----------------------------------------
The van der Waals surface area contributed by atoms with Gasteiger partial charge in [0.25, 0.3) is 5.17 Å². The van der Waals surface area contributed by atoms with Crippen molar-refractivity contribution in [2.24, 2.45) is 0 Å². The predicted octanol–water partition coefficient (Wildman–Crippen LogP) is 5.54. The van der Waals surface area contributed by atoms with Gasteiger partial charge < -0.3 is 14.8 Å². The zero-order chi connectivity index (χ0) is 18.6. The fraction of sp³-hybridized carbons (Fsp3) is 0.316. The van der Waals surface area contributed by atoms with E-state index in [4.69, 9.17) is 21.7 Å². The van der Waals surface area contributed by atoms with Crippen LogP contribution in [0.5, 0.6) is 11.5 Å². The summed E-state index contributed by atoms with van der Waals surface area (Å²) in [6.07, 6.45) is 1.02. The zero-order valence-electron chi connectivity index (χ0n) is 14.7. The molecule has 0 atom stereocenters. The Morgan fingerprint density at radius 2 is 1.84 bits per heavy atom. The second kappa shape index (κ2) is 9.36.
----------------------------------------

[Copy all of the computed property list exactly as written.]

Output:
The van der Waals surface area contributed by atoms with Gasteiger partial charge in [0.25, 0.3) is 5.17 Å². The van der Waals surface area contributed by atoms with Crippen molar-refractivity contribution in [2.24, 2.45) is 0 Å². The predicted octanol–water partition coefficient (Wildman–Crippen LogP) is 5.54. The van der Waals surface area contributed by atoms with Gasteiger partial charge < -0.3 is 14.8 Å². The zero-order chi connectivity index (χ0) is 18.6. The fraction of sp³-hybridized carbons (Fsp3) is 0.316. The van der Waals surface area contributed by atoms with E-state index in [4.69, 9.17) is 21.7 Å². The van der Waals surface area contributed by atoms with Crippen LogP contribution in [0.5, 0.6) is 11.5 Å². The summed E-state index contributed by atoms with van der Waals surface area (Å²) in [6.07, 6.45) is 1.02. The zero-order valence-electron chi connectivity index (χ0n) is 14.7. The molecule has 0 atom stereocenters. The Morgan fingerprint density at radius 2 is 1.84 bits per heavy atom. The second kappa shape index (κ2) is 9.36.